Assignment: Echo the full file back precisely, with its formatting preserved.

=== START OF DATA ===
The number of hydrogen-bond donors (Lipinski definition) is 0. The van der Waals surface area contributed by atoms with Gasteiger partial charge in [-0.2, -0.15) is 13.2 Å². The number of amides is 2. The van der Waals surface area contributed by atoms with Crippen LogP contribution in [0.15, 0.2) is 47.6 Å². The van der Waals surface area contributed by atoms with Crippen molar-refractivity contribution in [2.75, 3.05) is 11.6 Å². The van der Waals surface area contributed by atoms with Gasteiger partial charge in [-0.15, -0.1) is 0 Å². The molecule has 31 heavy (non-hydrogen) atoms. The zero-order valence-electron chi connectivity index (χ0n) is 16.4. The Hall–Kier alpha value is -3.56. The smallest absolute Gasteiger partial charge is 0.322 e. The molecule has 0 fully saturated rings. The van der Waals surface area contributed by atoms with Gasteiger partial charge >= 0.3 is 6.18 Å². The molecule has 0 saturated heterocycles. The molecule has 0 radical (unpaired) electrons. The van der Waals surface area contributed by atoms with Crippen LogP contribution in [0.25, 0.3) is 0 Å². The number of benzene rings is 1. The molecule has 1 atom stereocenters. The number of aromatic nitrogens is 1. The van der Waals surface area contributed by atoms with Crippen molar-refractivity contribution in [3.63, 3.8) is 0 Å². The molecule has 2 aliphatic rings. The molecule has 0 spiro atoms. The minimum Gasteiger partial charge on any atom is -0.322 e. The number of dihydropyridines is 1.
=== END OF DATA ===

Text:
The number of hydrogen-bond donors (Lipinski definition) is 0. The van der Waals surface area contributed by atoms with Gasteiger partial charge in [-0.2, -0.15) is 13.2 Å². The number of amides is 2. The van der Waals surface area contributed by atoms with Crippen LogP contribution in [0.15, 0.2) is 47.6 Å². The van der Waals surface area contributed by atoms with Crippen molar-refractivity contribution in [2.75, 3.05) is 11.6 Å². The van der Waals surface area contributed by atoms with Gasteiger partial charge in [-0.15, -0.1) is 0 Å². The molecule has 31 heavy (non-hydrogen) atoms. The zero-order valence-electron chi connectivity index (χ0n) is 16.4. The Hall–Kier alpha value is -3.56. The smallest absolute Gasteiger partial charge is 0.322 e. The molecule has 0 fully saturated rings. The van der Waals surface area contributed by atoms with Gasteiger partial charge >= 0.3 is 6.18 Å². The molecule has 0 saturated heterocycles. The molecule has 0 radical (unpaired) electrons. The van der Waals surface area contributed by atoms with Crippen LogP contribution in [0.25, 0.3) is 0 Å². The number of benzene rings is 1. The molecule has 1 atom stereocenters. The number of aromatic nitrogens is 1. The van der Waals surface area contributed by atoms with Crippen molar-refractivity contribution in [3.63, 3.8) is 0 Å². The molecule has 2 aliphatic rings. The molecule has 0 spiro atoms. The minimum Gasteiger partial charge on any atom is -0.322 e. The number of dihydropyridines is 1.